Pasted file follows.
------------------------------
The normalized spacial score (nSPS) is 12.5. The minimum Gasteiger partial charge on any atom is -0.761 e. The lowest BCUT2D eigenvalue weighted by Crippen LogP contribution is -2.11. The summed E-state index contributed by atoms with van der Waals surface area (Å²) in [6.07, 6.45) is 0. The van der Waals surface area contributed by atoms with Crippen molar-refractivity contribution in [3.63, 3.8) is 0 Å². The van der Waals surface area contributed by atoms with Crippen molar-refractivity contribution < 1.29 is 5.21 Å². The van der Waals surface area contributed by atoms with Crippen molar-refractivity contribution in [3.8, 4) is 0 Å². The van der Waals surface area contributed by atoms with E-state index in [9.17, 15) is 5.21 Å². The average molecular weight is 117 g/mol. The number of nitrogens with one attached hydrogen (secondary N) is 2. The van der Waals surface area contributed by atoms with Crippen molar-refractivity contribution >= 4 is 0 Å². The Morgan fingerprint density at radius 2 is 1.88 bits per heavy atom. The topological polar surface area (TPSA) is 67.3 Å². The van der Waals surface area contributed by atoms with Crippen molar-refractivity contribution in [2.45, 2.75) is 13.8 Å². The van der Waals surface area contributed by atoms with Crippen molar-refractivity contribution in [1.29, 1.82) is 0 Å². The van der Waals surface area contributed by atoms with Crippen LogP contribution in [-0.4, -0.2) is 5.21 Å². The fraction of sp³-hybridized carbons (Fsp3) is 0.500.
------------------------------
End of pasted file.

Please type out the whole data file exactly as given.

The normalized spacial score (nSPS) is 12.5. The minimum Gasteiger partial charge on any atom is -0.761 e. The lowest BCUT2D eigenvalue weighted by Crippen LogP contribution is -2.11. The summed E-state index contributed by atoms with van der Waals surface area (Å²) in [6.07, 6.45) is 0. The van der Waals surface area contributed by atoms with Crippen molar-refractivity contribution in [3.63, 3.8) is 0 Å². The van der Waals surface area contributed by atoms with Crippen molar-refractivity contribution < 1.29 is 5.21 Å². The van der Waals surface area contributed by atoms with Crippen molar-refractivity contribution in [3.8, 4) is 0 Å². The van der Waals surface area contributed by atoms with E-state index in [9.17, 15) is 5.21 Å². The average molecular weight is 117 g/mol. The number of nitrogens with one attached hydrogen (secondary N) is 2. The van der Waals surface area contributed by atoms with Crippen molar-refractivity contribution >= 4 is 0 Å². The Morgan fingerprint density at radius 2 is 1.88 bits per heavy atom. The topological polar surface area (TPSA) is 67.3 Å². The van der Waals surface area contributed by atoms with Crippen molar-refractivity contribution in [2.45, 2.75) is 13.8 Å². The van der Waals surface area contributed by atoms with Crippen molar-refractivity contribution in [1.29, 1.82) is 0 Å². The van der Waals surface area contributed by atoms with Crippen LogP contribution in [-0.4, -0.2) is 5.21 Å². The fraction of sp³-hybridized carbons (Fsp3) is 0.500.